• SEC comment letter trends;
• A review of SEC proposed amendments to Regulation S-K disclosure requirements;
• Early experiences with CAMs;
• Revenue recognition comments relating to licensing and collaboration agreements;
• Other SEC disclosure areas of focus;

For more information, or to register, please visit our event site.

Healthcare companies have raised over $37.5 billion globally in the first three quarters of 2019 in over 3,409 private venture funding rounds according to a recent CB Insights report. Compared to full year 2018, the report’s projections for funding through the end of 2019 will not surpass 2018’s $54.7 billion of private venture funding. Globally, there are now 37 healthcare unicorns valued at $92.1 billion. Of these healthcare companies valued at over $1 billion, 18 are based in the United States.

Digital health companies now account for 31% of healthcare deals, raising $12.4 billion across 1,052 deals globally. The digital health sector includes companies within the healthcare industry that focus on technology as a key differentiator, according to CB Insights. Within this subsector, the percentage of late-stage financings continues to rise. Through the third quarter of 2019, 19.7% of financing rounds have been Series C or later. Additionally, digital health companies have raised multiple $100 million plus, or “mega rounds.” In the United States, digital health companies have completed eight mega rounds in 2019.

A few healthcare subsectors have seen funding decline. For example, microbiome startups have raised $502 million in private venture capital across 51 deals—this is a 44% decrease compared to the end of the third quarter of 2018. Virtual primary care startups have also seen funding decline globally by almost 60% year-over-year. These companies have raised $889 million across 40 deals within the first nine months of 2019, with $605 million of funding raised in the third quarter alone.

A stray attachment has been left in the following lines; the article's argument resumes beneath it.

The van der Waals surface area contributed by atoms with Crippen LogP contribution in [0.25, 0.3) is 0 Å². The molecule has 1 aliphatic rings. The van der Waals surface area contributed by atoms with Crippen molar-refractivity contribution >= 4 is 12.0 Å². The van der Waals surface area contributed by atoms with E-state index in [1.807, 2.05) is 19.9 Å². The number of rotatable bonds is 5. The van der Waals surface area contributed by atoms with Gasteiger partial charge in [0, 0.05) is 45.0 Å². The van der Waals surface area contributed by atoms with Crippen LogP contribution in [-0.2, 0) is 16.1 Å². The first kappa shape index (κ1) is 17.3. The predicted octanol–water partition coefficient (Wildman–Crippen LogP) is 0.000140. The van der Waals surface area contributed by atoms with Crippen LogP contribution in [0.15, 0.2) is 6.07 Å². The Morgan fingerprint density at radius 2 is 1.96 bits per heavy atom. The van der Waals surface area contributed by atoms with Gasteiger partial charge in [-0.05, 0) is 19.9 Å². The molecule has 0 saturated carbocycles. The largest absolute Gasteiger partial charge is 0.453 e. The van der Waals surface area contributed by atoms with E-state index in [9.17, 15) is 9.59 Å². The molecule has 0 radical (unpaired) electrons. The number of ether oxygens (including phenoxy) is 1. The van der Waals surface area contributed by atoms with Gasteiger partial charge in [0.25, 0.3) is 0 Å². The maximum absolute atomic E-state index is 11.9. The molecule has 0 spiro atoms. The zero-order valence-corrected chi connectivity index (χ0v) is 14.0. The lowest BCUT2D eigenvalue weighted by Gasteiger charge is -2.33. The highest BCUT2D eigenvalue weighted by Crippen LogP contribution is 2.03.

Startups focused on artificial intelligence in healthcare saw a 47% increase in funding year-over-year, raising over $3.1 billion across 261 deals through the end of the third quarter of 2019. While cannabis companies have raised $2.7 billion in private venture capital in 2019, the report notes that publicly traded cannabis stocks have lost market cap due to the vaping crisis, regulatory uncertainty around CBD, as well as legislative developments.

On November 5, 2019, the US Securities and Exchange Commission proposed several amendments to Rule 14a-8 promulgated under the Securities Exchange Act of 1934. The proposed amendments are intended to “recognize the significant changes that have taken place in our markets in the decades since these regulatory requirements were last revised….” This Legal Update discusses the proposed changes and notes practical considerations for public companies.

Read our Legal Update.

Securities and Exchange Commission Chair Jay Clayton gave opening remarks in connection with the Investor Advisory Committee meeting.

The Committee’s meeting agenda includes a discussion of whether and how investors use environmental, social and governance (ESG) data in connection with deciding on investments. Institutional investors have been increasingly vocal regarding their interest in ESG matters and in particular in receiving additional disclosures from public companies regarding their ESG policies, oversight of ESG matters at the board of directors level, and related issues. Similarly, proxy advisory firms also have announced voting guidelines relating to ESG matters. Chair Clayton highlighted his interest in understanding the data that companies use to make decisions and what data do investors use to make investment decisions. Chair Clayton noted that, with respect to ESG matters, not all companies in the same sector use the same or comparable data in their decision making and investor analysis also varies widely. Consistent with prior comments, as well as with comments made by other Commissioners, Chair Clayton noted that the disclosure framework has focused on principles-based requirements that are based on eliciting information that is material to investors.

The Chair also noted his interest in the Committee’s views regarding the second agenda item, which is a discussion of the concept release on harmonization of securities offering exemptions.